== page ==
Friday, August 8, 2014

Search and Rescue Radio in a box

Arlene is a member of the Incident Support Team (IST) for King County Search and Rescue (KCSAR).  She recently decided to purchase the standard KCSAR radio, which is a Kenwood TK-780.  Initially, she didn't want it permanently installed in her Toyota pickup, so I suggested putting it in a small box.  Apparently, I must really like building radio-in-a-box setups because below you will find photos of  the end result.

Before that here are some of the details that went into making the project.  Total build time approximately 60 minutes, except for the travel time to Harbor Freight where I purchase a small "aluminum" case on sale for just over $11 (always use your coupons!).  It has only an aluminum frame.  The black portions between the frame members are made of a fiberboard that comes very close to a highly compressed cardboard.  Yet, they advertise this as an aluminum case.

Case measures 7 1/2 by 11 1/2 by 4 1/2 outside dimensions.  Inside dimensions are 6 3/4 by 11 by 4 1/8.
Granted this isn't very big, but Arlene's request was to make it small enough to easily carry and store anywhere in her pickup. I believe that was accomplished, because it is in fact "Arlene Approved".

The weight needed to be light and to that end the entire setup weighs a mere 5 pounds, 6.5 ounces.  Optionally, there is enough room to include a direct connected 12 volt 7 AH battery, however this would nearly double the weight since the battery weighs  5 pounds, 4.4 ounces.  Although Arlene tested the "carry" of this option and said this would not be a problem for her, if needed.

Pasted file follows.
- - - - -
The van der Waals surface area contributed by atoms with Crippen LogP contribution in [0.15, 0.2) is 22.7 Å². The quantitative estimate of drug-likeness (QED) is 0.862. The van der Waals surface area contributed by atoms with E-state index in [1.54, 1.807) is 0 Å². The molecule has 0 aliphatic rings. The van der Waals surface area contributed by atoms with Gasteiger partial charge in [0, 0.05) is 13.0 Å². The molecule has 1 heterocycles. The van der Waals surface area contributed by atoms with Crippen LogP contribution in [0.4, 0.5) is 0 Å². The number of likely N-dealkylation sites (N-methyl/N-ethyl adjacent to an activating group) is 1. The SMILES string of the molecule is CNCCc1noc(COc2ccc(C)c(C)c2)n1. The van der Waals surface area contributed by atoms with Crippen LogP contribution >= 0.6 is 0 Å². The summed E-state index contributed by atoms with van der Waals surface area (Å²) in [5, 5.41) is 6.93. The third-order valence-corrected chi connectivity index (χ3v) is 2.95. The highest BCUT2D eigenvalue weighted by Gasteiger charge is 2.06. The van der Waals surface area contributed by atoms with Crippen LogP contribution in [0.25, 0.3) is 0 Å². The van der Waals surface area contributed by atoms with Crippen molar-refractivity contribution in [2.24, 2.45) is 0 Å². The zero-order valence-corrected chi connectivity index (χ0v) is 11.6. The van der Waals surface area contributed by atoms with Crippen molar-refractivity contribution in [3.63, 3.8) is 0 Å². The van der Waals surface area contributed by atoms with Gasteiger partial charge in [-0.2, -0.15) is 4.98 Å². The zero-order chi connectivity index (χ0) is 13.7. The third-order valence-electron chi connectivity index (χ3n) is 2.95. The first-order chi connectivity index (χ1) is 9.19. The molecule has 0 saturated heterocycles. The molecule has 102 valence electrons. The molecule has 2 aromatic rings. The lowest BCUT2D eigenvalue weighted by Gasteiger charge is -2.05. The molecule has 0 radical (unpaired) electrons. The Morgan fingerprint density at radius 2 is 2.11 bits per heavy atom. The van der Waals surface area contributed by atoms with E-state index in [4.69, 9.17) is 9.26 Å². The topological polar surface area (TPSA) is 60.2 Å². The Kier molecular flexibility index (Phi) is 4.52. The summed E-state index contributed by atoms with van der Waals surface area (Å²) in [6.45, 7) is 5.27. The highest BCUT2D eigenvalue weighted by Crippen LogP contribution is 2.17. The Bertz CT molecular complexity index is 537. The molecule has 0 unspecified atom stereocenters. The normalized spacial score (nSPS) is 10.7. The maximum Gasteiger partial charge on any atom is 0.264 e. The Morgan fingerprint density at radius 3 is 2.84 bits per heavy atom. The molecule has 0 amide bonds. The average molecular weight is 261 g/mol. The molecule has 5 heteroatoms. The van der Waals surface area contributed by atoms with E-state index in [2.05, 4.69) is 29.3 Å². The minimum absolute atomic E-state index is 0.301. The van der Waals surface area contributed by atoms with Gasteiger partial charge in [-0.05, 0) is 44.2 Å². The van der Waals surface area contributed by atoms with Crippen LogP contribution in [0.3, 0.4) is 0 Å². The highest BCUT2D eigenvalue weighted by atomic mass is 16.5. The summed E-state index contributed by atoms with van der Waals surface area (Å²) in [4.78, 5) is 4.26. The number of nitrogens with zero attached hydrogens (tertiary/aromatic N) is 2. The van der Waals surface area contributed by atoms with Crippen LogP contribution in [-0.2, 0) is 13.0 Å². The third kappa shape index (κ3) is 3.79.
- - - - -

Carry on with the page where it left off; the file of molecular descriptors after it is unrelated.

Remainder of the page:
A small aluminum bracket was used to raise the radio enough so it could be angled to make the display easily readable and the microphone jack is above the box edge.  The bracket was from an old tower PC, it was a 5 1/4 inch drive bay filler.  This came out of my projects junk box, so it was free.  The bracket is pop-riveted to the bottom of the case.  The radio included a mobile bracket, which was then screwed to the aluminum bracket.  That was the entire construction process.

Radio is attached to the mobile bracket, power and chassis ground cables were routed so can be used with the power accessory plug and chassis ground connection installed in the pickup, respectively.

The setup for in pickup operation is as follows:

  1. Open box, drag out the antenna pigtail, Anderson Powerpole connectors for power and chassis ground
  2. Attach antenna, power and ground wires already in pickup to the matching box items
  3. Turn on pickup and then radio
  4. Listen and talk!
The photos below can be enlarged with a click.  Purchased items were Harbor Freight case, KCSAR radio, Anderson Power Poles and  battery (from earlier project).  Recycled part was the aluminum bracket.

View from handle side, standing on hinged side.

View with box on base.

Opened box with basic setup.

Cables shown are VHF antenna pigtail, fused power lead,
chassis ground and microphone.

Optional battery is inserted to the right of the radio.

Packed for case closure, with optional battery.